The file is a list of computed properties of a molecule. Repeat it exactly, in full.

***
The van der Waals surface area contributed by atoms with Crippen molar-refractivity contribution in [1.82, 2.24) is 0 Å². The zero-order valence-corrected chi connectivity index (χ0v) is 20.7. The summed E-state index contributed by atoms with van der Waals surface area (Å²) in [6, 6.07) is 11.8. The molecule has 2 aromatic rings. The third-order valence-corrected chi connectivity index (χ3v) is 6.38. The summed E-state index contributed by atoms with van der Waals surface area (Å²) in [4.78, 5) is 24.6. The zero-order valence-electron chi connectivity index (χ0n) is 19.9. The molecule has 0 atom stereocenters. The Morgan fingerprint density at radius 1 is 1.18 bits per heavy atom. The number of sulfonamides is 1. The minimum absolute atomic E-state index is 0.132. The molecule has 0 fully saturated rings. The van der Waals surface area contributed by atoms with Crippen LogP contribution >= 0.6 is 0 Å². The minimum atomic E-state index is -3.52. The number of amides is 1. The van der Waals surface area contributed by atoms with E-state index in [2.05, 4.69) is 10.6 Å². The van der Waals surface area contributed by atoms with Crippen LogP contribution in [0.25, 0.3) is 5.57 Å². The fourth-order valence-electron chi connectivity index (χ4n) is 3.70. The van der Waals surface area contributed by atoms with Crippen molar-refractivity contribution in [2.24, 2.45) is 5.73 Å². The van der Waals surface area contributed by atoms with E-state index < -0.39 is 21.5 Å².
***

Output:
The van der Waals surface area contributed by atoms with Crippen molar-refractivity contribution in [1.82, 2.24) is 0 Å². The zero-order valence-corrected chi connectivity index (χ0v) is 20.7. The summed E-state index contributed by atoms with van der Waals surface area (Å²) in [6, 6.07) is 11.8. The molecule has 2 aromatic rings. The third-order valence-corrected chi connectivity index (χ3v) is 6.38. The summed E-state index contributed by atoms with van der Waals surface area (Å²) in [4.78, 5) is 24.6. The zero-order valence-electron chi connectivity index (χ0n) is 19.9. The molecule has 0 atom stereocenters. The Morgan fingerprint density at radius 1 is 1.18 bits per heavy atom. The number of sulfonamides is 1. The minimum absolute atomic E-state index is 0.132. The molecule has 0 fully saturated rings. The van der Waals surface area contributed by atoms with Crippen LogP contribution >= 0.6 is 0 Å². The minimum atomic E-state index is -3.52. The number of amides is 1. The van der Waals surface area contributed by atoms with E-state index in [2.05, 4.69) is 10.6 Å². The van der Waals surface area contributed by atoms with Crippen LogP contribution in [0.25, 0.3) is 5.57 Å². The fourth-order valence-electron chi connectivity index (χ4n) is 3.70. The van der Waals surface area contributed by atoms with Crippen molar-refractivity contribution in [2.24, 2.45) is 5.73 Å². The van der Waals surface area contributed by atoms with E-state index < -0.39 is 21.5 Å².